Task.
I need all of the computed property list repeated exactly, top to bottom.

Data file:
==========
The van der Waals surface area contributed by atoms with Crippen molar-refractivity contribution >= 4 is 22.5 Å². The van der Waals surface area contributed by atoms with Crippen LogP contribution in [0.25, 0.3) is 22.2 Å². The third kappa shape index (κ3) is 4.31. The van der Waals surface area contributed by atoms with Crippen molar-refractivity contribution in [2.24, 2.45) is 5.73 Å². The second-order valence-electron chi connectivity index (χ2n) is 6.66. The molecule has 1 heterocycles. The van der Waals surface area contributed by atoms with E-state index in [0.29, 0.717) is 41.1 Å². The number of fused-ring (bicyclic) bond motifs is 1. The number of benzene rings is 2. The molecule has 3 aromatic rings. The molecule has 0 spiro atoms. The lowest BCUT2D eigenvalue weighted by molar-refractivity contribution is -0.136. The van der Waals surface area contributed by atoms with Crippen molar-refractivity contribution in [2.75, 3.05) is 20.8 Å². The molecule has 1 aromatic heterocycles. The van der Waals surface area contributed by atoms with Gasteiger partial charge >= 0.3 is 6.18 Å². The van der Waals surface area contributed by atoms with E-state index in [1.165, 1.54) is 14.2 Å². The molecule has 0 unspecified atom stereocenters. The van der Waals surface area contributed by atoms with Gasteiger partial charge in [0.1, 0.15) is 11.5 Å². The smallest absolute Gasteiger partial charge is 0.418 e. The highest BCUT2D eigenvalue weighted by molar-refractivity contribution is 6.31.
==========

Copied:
The van der Waals surface area contributed by atoms with Crippen molar-refractivity contribution >= 4 is 22.5 Å². The van der Waals surface area contributed by atoms with Crippen LogP contribution in [0.25, 0.3) is 22.2 Å². The third kappa shape index (κ3) is 4.31. The van der Waals surface area contributed by atoms with Crippen molar-refractivity contribution in [2.24, 2.45) is 5.73 Å². The second-order valence-electron chi connectivity index (χ2n) is 6.66. The molecule has 1 heterocycles. The van der Waals surface area contributed by atoms with E-state index in [0.29, 0.717) is 41.1 Å². The number of fused-ring (bicyclic) bond motifs is 1. The number of benzene rings is 2. The molecule has 3 aromatic rings. The molecule has 0 spiro atoms. The lowest BCUT2D eigenvalue weighted by molar-refractivity contribution is -0.136. The van der Waals surface area contributed by atoms with Crippen molar-refractivity contribution in [2.75, 3.05) is 20.8 Å². The molecule has 1 aromatic heterocycles. The van der Waals surface area contributed by atoms with Gasteiger partial charge >= 0.3 is 6.18 Å². The van der Waals surface area contributed by atoms with E-state index in [1.165, 1.54) is 14.2 Å². The molecule has 0 unspecified atom stereocenters. The van der Waals surface area contributed by atoms with Gasteiger partial charge in [0.1, 0.15) is 11.5 Å². The smallest absolute Gasteiger partial charge is 0.418 e. The highest BCUT2D eigenvalue weighted by molar-refractivity contribution is 6.31.